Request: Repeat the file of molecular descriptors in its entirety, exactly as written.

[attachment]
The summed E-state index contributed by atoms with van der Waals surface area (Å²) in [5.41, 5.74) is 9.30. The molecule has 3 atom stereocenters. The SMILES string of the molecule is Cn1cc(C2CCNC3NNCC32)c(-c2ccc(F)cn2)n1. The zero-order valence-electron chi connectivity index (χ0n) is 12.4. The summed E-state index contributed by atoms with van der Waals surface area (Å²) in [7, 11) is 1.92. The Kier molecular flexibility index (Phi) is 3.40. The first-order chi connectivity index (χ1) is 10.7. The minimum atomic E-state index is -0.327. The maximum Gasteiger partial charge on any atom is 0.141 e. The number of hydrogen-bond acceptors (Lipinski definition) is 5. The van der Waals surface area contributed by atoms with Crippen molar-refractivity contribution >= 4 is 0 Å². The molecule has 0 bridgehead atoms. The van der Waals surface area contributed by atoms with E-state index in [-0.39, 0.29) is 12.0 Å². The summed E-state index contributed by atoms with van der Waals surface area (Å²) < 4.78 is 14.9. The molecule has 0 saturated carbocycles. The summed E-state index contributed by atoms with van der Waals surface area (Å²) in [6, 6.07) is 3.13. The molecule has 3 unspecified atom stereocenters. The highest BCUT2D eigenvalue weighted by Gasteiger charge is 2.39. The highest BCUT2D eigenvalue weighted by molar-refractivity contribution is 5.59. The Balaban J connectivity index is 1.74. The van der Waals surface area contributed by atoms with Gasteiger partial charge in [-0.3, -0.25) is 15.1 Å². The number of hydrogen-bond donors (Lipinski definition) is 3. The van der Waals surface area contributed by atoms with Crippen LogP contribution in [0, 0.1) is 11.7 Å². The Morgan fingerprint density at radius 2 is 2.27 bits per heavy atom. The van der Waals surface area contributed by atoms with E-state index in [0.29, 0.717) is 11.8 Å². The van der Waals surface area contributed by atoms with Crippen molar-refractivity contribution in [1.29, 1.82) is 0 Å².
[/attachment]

The summed E-state index contributed by atoms with van der Waals surface area (Å²) in [5.41, 5.74) is 9.30. The molecule has 3 atom stereocenters. The SMILES string of the molecule is Cn1cc(C2CCNC3NNCC32)c(-c2ccc(F)cn2)n1. The zero-order valence-electron chi connectivity index (χ0n) is 12.4. The summed E-state index contributed by atoms with van der Waals surface area (Å²) in [7, 11) is 1.92. The Kier molecular flexibility index (Phi) is 3.40. The first-order chi connectivity index (χ1) is 10.7. The minimum atomic E-state index is -0.327. The maximum Gasteiger partial charge on any atom is 0.141 e. The number of hydrogen-bond acceptors (Lipinski definition) is 5. The van der Waals surface area contributed by atoms with Crippen molar-refractivity contribution >= 4 is 0 Å². The molecule has 0 bridgehead atoms. The van der Waals surface area contributed by atoms with E-state index in [-0.39, 0.29) is 12.0 Å². The summed E-state index contributed by atoms with van der Waals surface area (Å²) < 4.78 is 14.9. The molecule has 0 saturated carbocycles. The summed E-state index contributed by atoms with van der Waals surface area (Å²) in [6, 6.07) is 3.13. The molecule has 3 unspecified atom stereocenters. The highest BCUT2D eigenvalue weighted by Gasteiger charge is 2.39. The highest BCUT2D eigenvalue weighted by molar-refractivity contribution is 5.59. The Balaban J connectivity index is 1.74. The van der Waals surface area contributed by atoms with Gasteiger partial charge in [-0.3, -0.25) is 15.1 Å². The number of hydrogen-bond donors (Lipinski definition) is 3. The van der Waals surface area contributed by atoms with Crippen LogP contribution in [0, 0.1) is 11.7 Å². The Morgan fingerprint density at radius 2 is 2.27 bits per heavy atom. The van der Waals surface area contributed by atoms with E-state index in [0.29, 0.717) is 11.8 Å². The van der Waals surface area contributed by atoms with Crippen molar-refractivity contribution in [1.29, 1.82) is 0 Å².